• In this video, This Old House plumbing and heating expert Richard Trethewey shows how to replace a leaky, glued-together kitchen-sink trap

    Steps:

    1 Remove the drain plug from the bottom of the sink trap with pliers; use a foil baking pan to catch the water that drains out.
    2 Use a reciprocating saw to cut out the existing PVC sink trap.
    3 Loosen the compression fitting that connects the trap to the sink drain; remove the entire PVC assembly.
    4 Use a special PVC cutterhead in a drill to remove the remaining piece of pipe from inside of the drainpipe in the wall.
    5 Glue a short section of PVC pipe to a reducing coupling. Be sure to apply both PVC primer and PVC cement to both parts before pressing and holding them together.
    6 Next, use PVC primer and cement to glue the reducing coupling to the drainpipe coming from the wall.
    7 Dry-assemble (no glue) a new sink trap from 1½-inch PVC pipe.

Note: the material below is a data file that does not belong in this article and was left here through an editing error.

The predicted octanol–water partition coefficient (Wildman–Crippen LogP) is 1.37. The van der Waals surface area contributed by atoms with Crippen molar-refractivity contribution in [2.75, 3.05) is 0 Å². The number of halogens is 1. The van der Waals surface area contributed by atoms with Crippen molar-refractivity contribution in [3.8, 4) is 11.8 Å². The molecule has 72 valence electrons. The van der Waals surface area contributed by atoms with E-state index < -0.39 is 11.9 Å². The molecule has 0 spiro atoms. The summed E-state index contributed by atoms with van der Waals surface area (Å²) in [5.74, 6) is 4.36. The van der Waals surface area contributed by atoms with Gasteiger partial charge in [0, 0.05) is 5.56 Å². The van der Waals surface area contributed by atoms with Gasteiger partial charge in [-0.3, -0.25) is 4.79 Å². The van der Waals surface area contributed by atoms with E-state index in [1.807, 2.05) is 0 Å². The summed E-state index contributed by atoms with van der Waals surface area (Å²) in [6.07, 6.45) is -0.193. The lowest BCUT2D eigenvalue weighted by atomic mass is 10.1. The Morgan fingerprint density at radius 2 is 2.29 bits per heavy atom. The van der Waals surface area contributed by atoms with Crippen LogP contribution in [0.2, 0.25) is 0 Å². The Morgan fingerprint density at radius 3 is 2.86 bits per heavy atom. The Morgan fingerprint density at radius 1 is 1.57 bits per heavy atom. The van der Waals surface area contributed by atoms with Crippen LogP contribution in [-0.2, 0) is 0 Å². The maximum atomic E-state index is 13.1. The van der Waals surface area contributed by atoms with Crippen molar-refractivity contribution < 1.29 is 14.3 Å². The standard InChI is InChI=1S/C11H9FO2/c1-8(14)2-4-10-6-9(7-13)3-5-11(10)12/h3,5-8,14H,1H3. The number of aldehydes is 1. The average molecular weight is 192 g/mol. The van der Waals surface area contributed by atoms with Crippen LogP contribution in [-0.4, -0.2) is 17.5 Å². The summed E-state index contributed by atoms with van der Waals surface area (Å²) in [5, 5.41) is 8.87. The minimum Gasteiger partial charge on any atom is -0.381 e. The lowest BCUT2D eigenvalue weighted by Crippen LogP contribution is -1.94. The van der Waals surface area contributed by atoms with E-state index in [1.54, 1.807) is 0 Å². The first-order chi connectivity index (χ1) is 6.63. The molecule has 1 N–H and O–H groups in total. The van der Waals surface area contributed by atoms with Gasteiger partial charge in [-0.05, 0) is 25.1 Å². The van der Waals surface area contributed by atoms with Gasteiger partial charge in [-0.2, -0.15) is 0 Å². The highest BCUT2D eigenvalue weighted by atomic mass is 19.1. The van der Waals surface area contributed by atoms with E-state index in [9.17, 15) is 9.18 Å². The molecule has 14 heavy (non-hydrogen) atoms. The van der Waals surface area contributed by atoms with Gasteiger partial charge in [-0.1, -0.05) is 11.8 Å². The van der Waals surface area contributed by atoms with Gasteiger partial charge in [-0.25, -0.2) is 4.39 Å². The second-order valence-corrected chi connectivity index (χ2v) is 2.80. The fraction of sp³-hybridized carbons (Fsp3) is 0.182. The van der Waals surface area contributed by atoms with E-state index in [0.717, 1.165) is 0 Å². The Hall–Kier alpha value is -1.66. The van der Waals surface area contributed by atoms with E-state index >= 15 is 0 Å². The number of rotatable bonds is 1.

8 Test fit assembly under the sink to ensure it fits properly, then glue together the PVC parts.
    9 Use pliers to tighten the compression fitting that connects the trap to the sink.
    10 Fill the sink with water, then slip a paper towel inside the cabinet, directly beneath the new trap.
    11 Pull out the plug from the sink drain, allowing all the water to rush out.
    12 Check the paper towel for any wet spots, which would indicate a leak.
    • 1 to 2 hours, depending on the complexity of the sink drain
    • $15 to $20
    • Difficulty: Moderate
      Must be comfortable working with plastic pipe, and inside a cramped cabinet
Ask TOH users about Kitchen Sinks

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    Video Directory

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      Tools List

      • adjustable pliers
        Pliers, for removing threaded plug from bottom of existing sink trap
      • reciprocating saw
        Reciprocating saw, used to cut out existing sink trap
      • drill
        Drill and special PVC cutterhead, for cutting out section of PVC pipe from inside of existing drainpipe

      Shopping List

      Foil pan used to catch water drained from trap

      Assorted 1½-inch-diameter PVC pipe and fittings for assembling a new sink trap

      PVC primer and cement for gluing together PVC pipes and fittings

      Paper towels used to indicate leak